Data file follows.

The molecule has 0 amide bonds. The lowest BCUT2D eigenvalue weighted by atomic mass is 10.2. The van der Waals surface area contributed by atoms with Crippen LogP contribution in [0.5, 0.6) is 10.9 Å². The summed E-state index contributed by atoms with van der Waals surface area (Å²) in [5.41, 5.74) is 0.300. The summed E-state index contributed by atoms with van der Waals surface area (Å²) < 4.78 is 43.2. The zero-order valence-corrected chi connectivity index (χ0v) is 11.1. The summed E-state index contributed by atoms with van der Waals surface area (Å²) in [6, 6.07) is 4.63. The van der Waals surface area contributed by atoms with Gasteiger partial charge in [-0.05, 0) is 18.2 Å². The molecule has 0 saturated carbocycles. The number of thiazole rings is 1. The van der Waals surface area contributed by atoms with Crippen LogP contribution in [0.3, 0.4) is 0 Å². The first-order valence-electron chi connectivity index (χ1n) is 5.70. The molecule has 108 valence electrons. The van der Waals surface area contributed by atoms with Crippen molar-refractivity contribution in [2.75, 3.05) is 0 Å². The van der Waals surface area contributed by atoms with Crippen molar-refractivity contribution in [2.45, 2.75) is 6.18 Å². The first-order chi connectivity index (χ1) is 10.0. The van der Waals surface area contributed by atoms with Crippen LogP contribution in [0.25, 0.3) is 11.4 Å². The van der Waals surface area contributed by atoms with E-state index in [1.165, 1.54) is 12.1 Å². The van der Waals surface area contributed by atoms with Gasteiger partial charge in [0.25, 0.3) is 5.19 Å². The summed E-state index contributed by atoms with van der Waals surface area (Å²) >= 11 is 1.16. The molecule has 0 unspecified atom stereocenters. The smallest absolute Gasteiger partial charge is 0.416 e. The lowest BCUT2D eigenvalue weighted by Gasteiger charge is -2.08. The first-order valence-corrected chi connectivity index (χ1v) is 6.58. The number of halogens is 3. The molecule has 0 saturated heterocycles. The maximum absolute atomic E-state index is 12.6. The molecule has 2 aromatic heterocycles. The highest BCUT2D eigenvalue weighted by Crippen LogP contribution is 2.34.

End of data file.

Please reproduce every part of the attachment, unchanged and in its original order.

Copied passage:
The molecule has 0 amide bonds. The lowest BCUT2D eigenvalue weighted by atomic mass is 10.2. The van der Waals surface area contributed by atoms with Crippen LogP contribution in [0.5, 0.6) is 10.9 Å². The summed E-state index contributed by atoms with van der Waals surface area (Å²) in [5.41, 5.74) is 0.300. The summed E-state index contributed by atoms with van der Waals surface area (Å²) < 4.78 is 43.2. The zero-order valence-corrected chi connectivity index (χ0v) is 11.1. The summed E-state index contributed by atoms with van der Waals surface area (Å²) in [6, 6.07) is 4.63. The van der Waals surface area contributed by atoms with Gasteiger partial charge in [-0.05, 0) is 18.2 Å². The molecule has 0 saturated carbocycles. The number of thiazole rings is 1. The van der Waals surface area contributed by atoms with Crippen LogP contribution in [0.3, 0.4) is 0 Å². The first-order valence-electron chi connectivity index (χ1n) is 5.70. The molecule has 108 valence electrons. The van der Waals surface area contributed by atoms with Crippen molar-refractivity contribution in [2.75, 3.05) is 0 Å². The van der Waals surface area contributed by atoms with Crippen molar-refractivity contribution in [2.45, 2.75) is 6.18 Å². The first-order chi connectivity index (χ1) is 10.0. The van der Waals surface area contributed by atoms with Crippen LogP contribution in [0.25, 0.3) is 11.4 Å². The van der Waals surface area contributed by atoms with E-state index in [1.165, 1.54) is 12.1 Å². The van der Waals surface area contributed by atoms with Gasteiger partial charge in [0.25, 0.3) is 5.19 Å². The summed E-state index contributed by atoms with van der Waals surface area (Å²) >= 11 is 1.16. The molecule has 0 unspecified atom stereocenters. The smallest absolute Gasteiger partial charge is 0.416 e. The lowest BCUT2D eigenvalue weighted by Gasteiger charge is -2.08. The first-order valence-corrected chi connectivity index (χ1v) is 6.58. The number of halogens is 3. The molecule has 0 saturated heterocycles. The maximum absolute atomic E-state index is 12.6. The molecule has 2 aromatic heterocycles. The highest BCUT2D eigenvalue weighted by Crippen LogP contribution is 2.34.